Balancing the New Zealand Carbon Budget
Twenty three years ago today, the UN framework Convention on Climate Change was completed for signing. In those last twenty three years, New Zealand has spent its carbon budget like a drunken sailor. In just two years, New Zealand will have exceeded the lower limit for our share of the global CO2e emissions we cannot exceed if we are to have a 2 in 3 chance of avoiding 2 degrees of global warming. Kiwis have both the major parties- National and Labour to thank.
Anyone can confirm whether this is true or false by doing the arithmetic using the figures from the IPCC. According to the IPCC’s Fifth Assessment report published in 2014, to achieve a “likely” (66% or better) probability of avoiding 2 degrees of global warming, global cumulative emissions must not exceed 550 to 1300 Gt CO2e by the agreed on date of 2050. [IPCC2014]
What is New Zealand’s carbon budget for this period, and what is necessary to stay within that budget?
1) With our population representing .06% of the global population [NZStats01], our share of the remaining of the two degree global CO2 equivalent budget is .06% of 550 to 1300 Gt = 348,364 to 823,405 gigagrams CO2e. For a two out of 3 chance of avoiding 4 degrees of global warming, the limit is 994,420 to 1,228,774 gigagrams.
2) Assume NZ achieves the Green policy target of zero net CO2e emissions by 2050. According to the Ministry for the Environment, our net yearly expenditure as of 2012 was 49,450 gigagrams per year [MFE2014], so this would mean that if we started reducing today, we would have to reduce by 1,374 gigagrams per year.
3) Chart the reductions in a spreadsheet. If we assume the models that give New Zealand the greatest amount of time, even if we adopt the Green Climate Change policy, NZ will blow its two degree carbon budget before the end of 2029. This is 21 years ahead of schedule. If we assume the model that is the least permissive, we will blow our budget in just two years- 2017.
4) For New Zealand to do its fair share of CO2e emissions reductions, we either must 1) accelerate our target date for net zero emissions to a date much earlier than 2050, or 2) must massively accelerate our sequestration capacity to bring our net CO2e emissions into negative territory to make up for our overspending. As of the date of this writing the Greens have not specified how they propose to bring the New Zealand Carbon Budget into balance by 2050.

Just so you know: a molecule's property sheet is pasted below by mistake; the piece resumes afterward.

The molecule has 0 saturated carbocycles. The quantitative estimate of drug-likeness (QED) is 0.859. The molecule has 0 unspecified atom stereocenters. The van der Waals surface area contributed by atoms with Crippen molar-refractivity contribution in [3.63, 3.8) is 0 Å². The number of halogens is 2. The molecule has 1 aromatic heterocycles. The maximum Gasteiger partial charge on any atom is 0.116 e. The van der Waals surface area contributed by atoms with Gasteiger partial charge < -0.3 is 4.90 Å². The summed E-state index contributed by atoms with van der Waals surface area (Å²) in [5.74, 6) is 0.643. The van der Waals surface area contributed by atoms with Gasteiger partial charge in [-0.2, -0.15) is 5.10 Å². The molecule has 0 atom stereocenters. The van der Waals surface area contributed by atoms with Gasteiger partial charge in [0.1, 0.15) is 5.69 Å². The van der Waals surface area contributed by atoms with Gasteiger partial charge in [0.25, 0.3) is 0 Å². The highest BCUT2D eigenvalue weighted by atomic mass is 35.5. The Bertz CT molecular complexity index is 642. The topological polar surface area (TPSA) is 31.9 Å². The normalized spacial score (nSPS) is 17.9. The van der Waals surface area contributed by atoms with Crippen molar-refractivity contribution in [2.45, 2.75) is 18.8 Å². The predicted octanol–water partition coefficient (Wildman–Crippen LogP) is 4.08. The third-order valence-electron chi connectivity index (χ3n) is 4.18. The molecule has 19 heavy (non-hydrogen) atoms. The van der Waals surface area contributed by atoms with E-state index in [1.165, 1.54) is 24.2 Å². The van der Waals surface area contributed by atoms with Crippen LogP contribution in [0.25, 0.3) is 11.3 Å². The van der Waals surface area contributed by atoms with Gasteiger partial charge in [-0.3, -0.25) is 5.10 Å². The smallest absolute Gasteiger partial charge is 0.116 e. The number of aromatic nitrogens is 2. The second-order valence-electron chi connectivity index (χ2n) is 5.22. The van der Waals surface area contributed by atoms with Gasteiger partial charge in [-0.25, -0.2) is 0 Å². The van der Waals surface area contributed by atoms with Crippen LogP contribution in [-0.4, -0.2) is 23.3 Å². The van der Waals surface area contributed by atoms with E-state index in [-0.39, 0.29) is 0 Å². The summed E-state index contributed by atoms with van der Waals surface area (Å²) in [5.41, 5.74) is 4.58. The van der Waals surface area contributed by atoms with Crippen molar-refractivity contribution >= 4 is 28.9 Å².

|Year||CO2e Net GigaGrams||Total|
|2015||49,450||247,250||Assume reductions begin.|
|2017||46,703||342,029||Blow 2° carbon budget if most grim IPCC model is used.|
|2029||30,219||795,321||Definitely blow 2° budget (upper limit exceeded)|
|2037||19,231||987,626||Blow NZ budget lower bound for 4° warming|
Disclaimers: Although these calculations are based on authoritative figures, the calculation is original research and as of this date has not been independently assessed for accuracy.
[IPCC2014] IPCC, 2014: Summary for Policymakers, In: Climate Change 2014, Mitigation of Climate Change. Contribution of Working Group III to the Fifth Assessment Report of the Intergovernmental Panel on Climate Change. [find it here] See page 13, table 6.5.
[PopStats] Unrounded NZ percentage of global population .0633% New Zealand Population clock as of 9 May 2015: 4.587 million www.stats.govt.nz/tools_and_services/population_clock.aspx
World population 7.242 billion according to US Census http://www.census.gov/popclock/
[MFE2014] “New Zealand’s total greenhouse gas emissions were 76,048.0 Gg CO2-e in 2012″, page v. report:”New Zealand’s Greenhouse Gas Inventory 1990 – 2012” https://www.mfe.govt.nz/sites/default/files/media/Climate%20Change/ghg-inventory-1990-2012.pdf
Updates: 10 May 2015, added disclaimer, UNCCC logo, correction of typo, clarified nature of anniversary- It is not the date the treaty was signed: the actual “signing” took place over an extended period. The date of 9 May 1992 is when the treaty was complete (in UN parlance, the date the convention was “adopted”). It was first “opened for signing” in Rio de Janeiro from 4 to 14 June 1992. My thanks to David Tong for the correction.
16 September 2015, Updated the table to use net emissions including land use.